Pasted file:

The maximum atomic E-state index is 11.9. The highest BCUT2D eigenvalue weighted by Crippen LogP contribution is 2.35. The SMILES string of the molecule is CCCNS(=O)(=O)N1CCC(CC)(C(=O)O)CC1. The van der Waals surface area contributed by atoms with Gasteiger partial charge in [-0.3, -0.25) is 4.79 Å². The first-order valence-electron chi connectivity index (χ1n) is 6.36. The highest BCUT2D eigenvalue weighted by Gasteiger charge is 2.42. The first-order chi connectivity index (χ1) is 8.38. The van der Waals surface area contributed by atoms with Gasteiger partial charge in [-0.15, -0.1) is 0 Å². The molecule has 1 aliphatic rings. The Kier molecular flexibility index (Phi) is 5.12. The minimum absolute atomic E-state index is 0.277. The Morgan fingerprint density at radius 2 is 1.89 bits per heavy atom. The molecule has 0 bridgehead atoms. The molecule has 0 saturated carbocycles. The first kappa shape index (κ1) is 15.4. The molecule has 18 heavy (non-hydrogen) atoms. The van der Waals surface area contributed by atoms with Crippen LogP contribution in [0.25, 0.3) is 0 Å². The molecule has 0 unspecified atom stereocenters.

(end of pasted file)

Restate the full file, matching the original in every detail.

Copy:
The maximum atomic E-state index is 11.9. The highest BCUT2D eigenvalue weighted by Crippen LogP contribution is 2.35. The SMILES string of the molecule is CCCNS(=O)(=O)N1CCC(CC)(C(=O)O)CC1. The van der Waals surface area contributed by atoms with Gasteiger partial charge in [-0.3, -0.25) is 4.79 Å². The first-order valence-electron chi connectivity index (χ1n) is 6.36. The highest BCUT2D eigenvalue weighted by Gasteiger charge is 2.42. The first-order chi connectivity index (χ1) is 8.38. The van der Waals surface area contributed by atoms with Gasteiger partial charge in [-0.15, -0.1) is 0 Å². The molecule has 1 aliphatic rings. The Kier molecular flexibility index (Phi) is 5.12. The minimum absolute atomic E-state index is 0.277. The Morgan fingerprint density at radius 2 is 1.89 bits per heavy atom. The molecule has 0 bridgehead atoms. The molecule has 0 saturated carbocycles. The first kappa shape index (κ1) is 15.4. The molecule has 18 heavy (non-hydrogen) atoms. The van der Waals surface area contributed by atoms with Crippen LogP contribution in [0.25, 0.3) is 0 Å². The molecule has 0 unspecified atom stereocenters.